An important road link to the East Coast will soon be the focus of improvements to limit the impact storms and floods have on it.
Wainui Road, which links Ōhope to Ōpōtiki around Ōhiwa Harbour, is the focus of a joint project between Bay of Plenty Regional Council, Whakatāne District Council and Ōpōtiki District Council to reduce the impact flooding has on it.
The recommendation for improving the road came from a study into Eastern Bay of Plenty route security by the New Zealand Transport Agency (NZTA). The study looked at key routes used to transport goods, services and people across the eastern Bay, and identified all the sites where traffic flows were disrupted due to storm events before ranking them in terms of significance and how easy and cost effective they were to fix.
Three key flood prone sites on Wainui Road will be the focus of the improvements: near Te Kooti Road; near Cheddar Valley; and the SH2/Wainui Road intersection at Matekerepu.
Bay of Plenty Regional Council has made $1.7million funding for the improvements available from its Infrastructure Fund. NZTA will also seek further funding for improvements on the state highways between SH2/Wainui Road intersection and Opotiki.
Regional Council Chairman John Cronin said using the Infrastructure fund to help improve important transport routes to the east coast was a great example of how the fund can benefit the whole region.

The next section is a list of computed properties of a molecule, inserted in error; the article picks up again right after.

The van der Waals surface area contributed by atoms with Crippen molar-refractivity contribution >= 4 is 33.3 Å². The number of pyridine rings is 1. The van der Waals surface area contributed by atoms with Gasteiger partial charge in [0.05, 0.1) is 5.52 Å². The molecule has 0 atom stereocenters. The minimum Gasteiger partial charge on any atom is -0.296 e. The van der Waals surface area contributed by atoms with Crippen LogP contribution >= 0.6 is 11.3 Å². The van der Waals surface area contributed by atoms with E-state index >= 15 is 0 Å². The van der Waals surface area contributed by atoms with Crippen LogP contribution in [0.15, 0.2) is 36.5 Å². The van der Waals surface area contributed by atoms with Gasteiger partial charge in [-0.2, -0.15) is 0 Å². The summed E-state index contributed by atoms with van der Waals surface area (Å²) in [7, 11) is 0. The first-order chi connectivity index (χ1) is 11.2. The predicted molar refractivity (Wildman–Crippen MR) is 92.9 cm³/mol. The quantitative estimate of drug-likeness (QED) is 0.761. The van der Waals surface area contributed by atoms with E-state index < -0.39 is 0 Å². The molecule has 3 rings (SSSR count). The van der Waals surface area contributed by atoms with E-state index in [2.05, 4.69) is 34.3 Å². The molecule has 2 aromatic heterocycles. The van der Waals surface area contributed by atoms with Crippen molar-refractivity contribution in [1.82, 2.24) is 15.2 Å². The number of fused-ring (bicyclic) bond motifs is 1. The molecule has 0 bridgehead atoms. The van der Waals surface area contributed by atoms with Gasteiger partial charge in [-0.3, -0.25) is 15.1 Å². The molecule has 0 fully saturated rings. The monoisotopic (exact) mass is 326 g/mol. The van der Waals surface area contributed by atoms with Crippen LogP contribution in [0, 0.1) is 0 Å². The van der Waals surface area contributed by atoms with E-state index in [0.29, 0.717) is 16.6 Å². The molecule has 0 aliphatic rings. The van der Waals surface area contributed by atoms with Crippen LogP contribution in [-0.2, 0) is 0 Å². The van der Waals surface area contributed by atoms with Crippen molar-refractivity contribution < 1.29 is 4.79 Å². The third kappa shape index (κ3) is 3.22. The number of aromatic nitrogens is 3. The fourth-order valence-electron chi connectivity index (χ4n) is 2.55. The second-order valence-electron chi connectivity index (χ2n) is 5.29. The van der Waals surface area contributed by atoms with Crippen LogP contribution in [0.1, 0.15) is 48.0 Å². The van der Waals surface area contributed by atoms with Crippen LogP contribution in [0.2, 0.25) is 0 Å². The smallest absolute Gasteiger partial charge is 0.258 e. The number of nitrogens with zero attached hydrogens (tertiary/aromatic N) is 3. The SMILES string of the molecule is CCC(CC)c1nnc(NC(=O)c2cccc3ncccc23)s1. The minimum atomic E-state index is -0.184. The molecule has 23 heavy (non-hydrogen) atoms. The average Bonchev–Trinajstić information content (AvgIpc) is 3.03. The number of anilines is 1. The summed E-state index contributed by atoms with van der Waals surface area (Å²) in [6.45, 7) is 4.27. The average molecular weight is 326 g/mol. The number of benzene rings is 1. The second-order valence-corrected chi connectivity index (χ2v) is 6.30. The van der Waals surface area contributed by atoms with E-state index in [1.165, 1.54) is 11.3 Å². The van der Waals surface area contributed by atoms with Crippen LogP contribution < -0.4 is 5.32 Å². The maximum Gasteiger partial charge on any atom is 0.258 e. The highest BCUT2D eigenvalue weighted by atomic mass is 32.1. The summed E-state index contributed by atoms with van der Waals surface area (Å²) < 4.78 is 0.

“We need to have robust networks in the region to transport both our people and our goods to where they need to go – this project will help with that,” Mr Cronin said.
The project will be a joint effort between the councils and NZTA, according to Whakatāne District Council Mayor Tony Bonne.
“It’s been great to see the collaboration occurring already, and I’m looking forward to seeing this continue through the project,” Mr Bonne said.
Ōpōtiki District Council Mayor John Forbes said while physical work on the road was unlikely to begin until early next year, it was great to see work starting that would help reduce the impact storms had on isolating the Ōpōtiki District from the rest of the region.
“This road is an essential lifeline for Opotiki and anything that will ensure our roads remain open and accessible during storms is terrific news,” Mr Forbes said. “It will also be good for the businesses both in Opotiki and the wider region that rely on road transport to get their goods to and from market.”
The improvement works for all sites are expected to be a mix of river/stream flow and alignment improvements, possibly stop-banking, and raising sections of the road.